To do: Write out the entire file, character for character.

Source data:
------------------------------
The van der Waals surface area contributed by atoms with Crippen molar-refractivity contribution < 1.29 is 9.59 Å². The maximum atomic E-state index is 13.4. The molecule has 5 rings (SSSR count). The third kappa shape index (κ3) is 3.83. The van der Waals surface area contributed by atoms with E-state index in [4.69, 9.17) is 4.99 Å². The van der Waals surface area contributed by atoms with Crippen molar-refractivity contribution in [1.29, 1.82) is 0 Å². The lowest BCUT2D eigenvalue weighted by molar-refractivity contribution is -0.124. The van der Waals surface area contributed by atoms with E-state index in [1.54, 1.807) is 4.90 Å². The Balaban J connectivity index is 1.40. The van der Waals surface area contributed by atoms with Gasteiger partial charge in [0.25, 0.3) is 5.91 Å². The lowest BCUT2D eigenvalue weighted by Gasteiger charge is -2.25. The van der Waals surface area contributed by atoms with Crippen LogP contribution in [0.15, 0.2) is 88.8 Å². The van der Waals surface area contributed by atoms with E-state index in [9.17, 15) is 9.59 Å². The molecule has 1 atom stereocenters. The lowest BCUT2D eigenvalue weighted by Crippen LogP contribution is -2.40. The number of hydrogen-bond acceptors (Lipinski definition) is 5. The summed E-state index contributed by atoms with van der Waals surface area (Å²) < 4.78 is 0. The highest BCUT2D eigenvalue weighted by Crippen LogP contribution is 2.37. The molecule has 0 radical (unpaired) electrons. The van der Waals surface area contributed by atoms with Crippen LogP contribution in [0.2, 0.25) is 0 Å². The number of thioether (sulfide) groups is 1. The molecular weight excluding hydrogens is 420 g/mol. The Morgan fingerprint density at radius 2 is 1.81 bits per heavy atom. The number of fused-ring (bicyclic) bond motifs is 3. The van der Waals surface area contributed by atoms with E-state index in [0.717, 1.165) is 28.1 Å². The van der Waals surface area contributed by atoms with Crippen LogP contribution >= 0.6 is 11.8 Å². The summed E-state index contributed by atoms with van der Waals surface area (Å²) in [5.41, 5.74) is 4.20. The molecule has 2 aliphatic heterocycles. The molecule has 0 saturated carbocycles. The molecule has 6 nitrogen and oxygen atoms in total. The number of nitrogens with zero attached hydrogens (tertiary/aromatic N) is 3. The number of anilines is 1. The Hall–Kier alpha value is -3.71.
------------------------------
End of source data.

The van der Waals surface area contributed by atoms with Crippen molar-refractivity contribution < 1.29 is 9.59 Å². The maximum atomic E-state index is 13.4. The molecule has 5 rings (SSSR count). The third kappa shape index (κ3) is 3.83. The van der Waals surface area contributed by atoms with E-state index in [4.69, 9.17) is 4.99 Å². The van der Waals surface area contributed by atoms with Crippen molar-refractivity contribution in [1.29, 1.82) is 0 Å². The lowest BCUT2D eigenvalue weighted by molar-refractivity contribution is -0.124. The van der Waals surface area contributed by atoms with E-state index in [1.54, 1.807) is 4.90 Å². The Balaban J connectivity index is 1.40. The van der Waals surface area contributed by atoms with Gasteiger partial charge in [0.25, 0.3) is 5.91 Å². The lowest BCUT2D eigenvalue weighted by Gasteiger charge is -2.25. The van der Waals surface area contributed by atoms with Crippen LogP contribution in [0.15, 0.2) is 88.8 Å². The van der Waals surface area contributed by atoms with E-state index in [9.17, 15) is 9.59 Å². The molecule has 1 atom stereocenters. The lowest BCUT2D eigenvalue weighted by Crippen LogP contribution is -2.40. The number of hydrogen-bond acceptors (Lipinski definition) is 5. The summed E-state index contributed by atoms with van der Waals surface area (Å²) < 4.78 is 0. The highest BCUT2D eigenvalue weighted by Crippen LogP contribution is 2.37. The molecule has 0 radical (unpaired) electrons. The van der Waals surface area contributed by atoms with Crippen LogP contribution in [0.2, 0.25) is 0 Å². The number of thioether (sulfide) groups is 1. The molecular weight excluding hydrogens is 420 g/mol. The Morgan fingerprint density at radius 2 is 1.81 bits per heavy atom. The number of fused-ring (bicyclic) bond motifs is 3. The van der Waals surface area contributed by atoms with E-state index in [0.717, 1.165) is 28.1 Å². The van der Waals surface area contributed by atoms with Crippen LogP contribution >= 0.6 is 11.8 Å². The summed E-state index contributed by atoms with van der Waals surface area (Å²) in [5.41, 5.74) is 4.20. The molecule has 2 aliphatic heterocycles. The molecule has 0 saturated carbocycles. The molecule has 6 nitrogen and oxygen atoms in total. The number of nitrogens with zero attached hydrogens (tertiary/aromatic N) is 3. The number of anilines is 1. The Hall–Kier alpha value is -3.71.